Maine reported 268 new cases of COVID-19 on Friday, continuing a trend of lower case counts as the state closes in on vaccinating 50 percent of its population with at least a first dose.

Two additional deaths also were reported, bringing the total for April to 41.

Friday marked the fifth time in the last six days that cases have been below 275. The seven-day average of daily new cases now stands at 282, down considerably from 442 two weeks ago but higher than a month ago, when the average was 211 cases. At the peak in mid-January, Maine was averaging more than 600 cases per day.

Since the pandemic began, Maine has recorded 61,213 confirmed or probable cases of COVID-19 and 784 deaths, according to data tracked by the Maine Center for Disease Control and Prevention.

Although cases have fallen over the last two weeks, hospitalizations – which along with deaths often lag behind case spikes – remain high. As of Friday morning, 121 individuals were in the hospital with COVID-19, including 59 in critical care, an increase of 13 just since Thursday. There haven’t been that many people in critical care since Jan. 26.

The seven-day average for hospitalizations is 119, which is up from an average of 77 this time last month but still well below peak in early-to-mid-January, when hospitalizations rose above 200 on several occasions.

Cases and deaths are declining across the country as well, although there are still pockets where transmission remains high. The seven-day case average in the United States dropped to 52,528 this week, the lowest it has been since last October. Cases peaked at nearly 250,000 per day in mid-January, according to the U.S. CDC. The average number of daily deaths has fallen to 628, which is the lowest since last July and down from a peak of 3,400 deaths per day in mid-January.

Some of the decrease is likely linked to increased rates of vaccinations. More than 100 million people, or roughly 44 percent of the U.S. population, have had at least one dose and about 30 percent are fully vaccinated. That’s almost twice as many as the number that had been fully vaccinated by the end of March, White House COVID-19 Response Coordinator Jeff Zients said at a briefing Friday.

“That’s 100 million Americans with a sense of relief and peace of mind, knowing that after a long and hard year, they’re protected from the virus,” he said.

But some of the case decline also can be attributed to lower testing volume, especially in some states.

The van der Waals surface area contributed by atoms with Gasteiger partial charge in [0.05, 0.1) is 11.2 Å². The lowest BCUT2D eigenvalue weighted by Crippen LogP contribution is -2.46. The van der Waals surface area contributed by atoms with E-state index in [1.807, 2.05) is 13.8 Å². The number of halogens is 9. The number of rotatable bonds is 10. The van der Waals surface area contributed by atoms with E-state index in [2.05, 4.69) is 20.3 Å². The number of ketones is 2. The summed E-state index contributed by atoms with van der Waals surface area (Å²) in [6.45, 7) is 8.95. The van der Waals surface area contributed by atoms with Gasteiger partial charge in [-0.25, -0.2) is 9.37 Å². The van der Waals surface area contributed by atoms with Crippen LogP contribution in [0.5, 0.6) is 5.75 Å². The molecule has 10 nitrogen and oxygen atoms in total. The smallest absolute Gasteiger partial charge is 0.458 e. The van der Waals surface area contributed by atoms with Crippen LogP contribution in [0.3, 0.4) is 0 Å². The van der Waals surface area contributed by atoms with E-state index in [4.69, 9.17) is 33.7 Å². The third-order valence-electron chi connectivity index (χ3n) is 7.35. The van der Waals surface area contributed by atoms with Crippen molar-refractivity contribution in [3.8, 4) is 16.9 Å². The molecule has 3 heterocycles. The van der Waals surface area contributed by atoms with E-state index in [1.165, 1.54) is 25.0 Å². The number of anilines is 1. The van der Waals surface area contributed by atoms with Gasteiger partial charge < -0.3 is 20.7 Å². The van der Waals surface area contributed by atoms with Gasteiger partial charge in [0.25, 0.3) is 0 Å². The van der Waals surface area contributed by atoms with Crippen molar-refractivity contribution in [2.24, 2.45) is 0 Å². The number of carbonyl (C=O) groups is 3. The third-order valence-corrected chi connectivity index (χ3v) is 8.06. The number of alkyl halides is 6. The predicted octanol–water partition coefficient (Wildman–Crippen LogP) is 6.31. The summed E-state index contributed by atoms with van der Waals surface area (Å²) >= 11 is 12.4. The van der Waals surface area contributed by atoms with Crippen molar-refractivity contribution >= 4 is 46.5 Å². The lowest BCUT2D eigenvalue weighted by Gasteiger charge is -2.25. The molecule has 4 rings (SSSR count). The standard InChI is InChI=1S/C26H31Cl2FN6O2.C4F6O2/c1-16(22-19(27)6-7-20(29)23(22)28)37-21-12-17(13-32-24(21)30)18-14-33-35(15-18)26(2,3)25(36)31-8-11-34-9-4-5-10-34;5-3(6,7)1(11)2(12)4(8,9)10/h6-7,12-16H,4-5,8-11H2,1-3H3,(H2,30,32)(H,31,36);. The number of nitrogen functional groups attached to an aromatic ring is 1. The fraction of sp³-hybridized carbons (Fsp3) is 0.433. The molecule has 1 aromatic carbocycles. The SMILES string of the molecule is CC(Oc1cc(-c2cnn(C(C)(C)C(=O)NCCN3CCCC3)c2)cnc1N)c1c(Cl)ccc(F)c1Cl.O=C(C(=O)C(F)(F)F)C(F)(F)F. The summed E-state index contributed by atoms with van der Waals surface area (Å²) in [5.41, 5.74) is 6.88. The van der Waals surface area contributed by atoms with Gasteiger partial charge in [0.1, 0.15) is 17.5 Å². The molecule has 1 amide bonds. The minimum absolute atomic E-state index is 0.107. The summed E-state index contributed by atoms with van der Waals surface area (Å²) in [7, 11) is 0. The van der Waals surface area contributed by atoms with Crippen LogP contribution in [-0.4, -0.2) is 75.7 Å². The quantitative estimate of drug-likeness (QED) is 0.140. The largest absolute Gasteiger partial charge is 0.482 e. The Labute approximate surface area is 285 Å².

In Maine, meanwhile, 632,703 people, or 47 percent of the state’s 1.3 million population, had received at least the first dose of the COVID-19 vaccine as of Friday morning, while 512,377 individuals, or 38 percent of the population, had gotten their final doses of the vaccine. Maine’s vaccination rate still leads the nation, according to Bloomberg, which tracks each state’s progress.

In Cumberland County, the state’s most populous, 58 percent of the 295,000 residents has received at least one shot. In Oxford County, just 39 percent have gotten one dose.

Among Mainers 60 and older, 78 percent are fully vaccinated. Among those under 50, most of whom have only been eligible for three weeks, the rate is just 21 percent. Maine CDC Director Dr. Nirav Shah urged younger Mainers to get their shots in remarks during Thursday’s media briefing.

“If you’re on the younger side … and unsure about getting a vaccine, I’m here to tell you: You should get the shot,” Shah said.

In an effort to reach more young people, and in response to sagging demand, vaccine clinics are increasingly offering more walk-in options. MaineHealth announced this week that several of its sites will offer walk-ins, including the mass vaccination clinic at Scarborough Downs. The Sanford location at the former Marshalls store started welcoming walk-ins this week.

Northern Light Health started permitting walk-ins this week at the Portland Expo and the former Pier 1 at the Maine Mall in South Portland.

Also, the mobile clinic run by the Federal Emergency Management Agency, after spending most of this week in Biddeford, opened Friday at the Fryeburg Fairgrounds in Oxford County, which has one of the lowest vaccination rates in the state. The FEMA site allows walk-ins, and about half of the 2,277 given in Biddeford this week were to Mainers who did not make an appointment.

Progress could stall somewhat next week, as Maine is expected to see a nearly 40 percent drop in vaccine doses coming into the state, although that total doesn’t include doses that will go directly to retail pharmacies and federally qualified health centers. Those allotments won’t be finalized until the weekend.

Although Maine’s cases are trending downward, there are still areas of concern. Jails and prisons, for instance, have seen recent outbreaks. At Two Bridges Regional Jail in Wiscasset, there were at least 30 cases as of Friday. None of the residents there have been vaccinated and only a quarter of staff have been vaccinated thus far.

And on Friday, the Women’s Center at the Maine Correctional Center in Windham reported that 24 inmates had contracted COVID

There are also big disparities in where cases are spiking the most in Maine. Over the last 28 days, Androscoggin County is averaging 167 cases per 10,000 residents and has been one of the hardest-hit areas in the entire country. Oxford and Kennebec counties also have seen in excess of 100 cases per 10,000 in that time.

On the other side, Washington County saw just 20 cases per 10,000 people, followed by Hancock at 30 per 10,000 and Waldo at 31 per 10,000.

In general, the counties where case counts are high counts have lower rates of vaccination.

 

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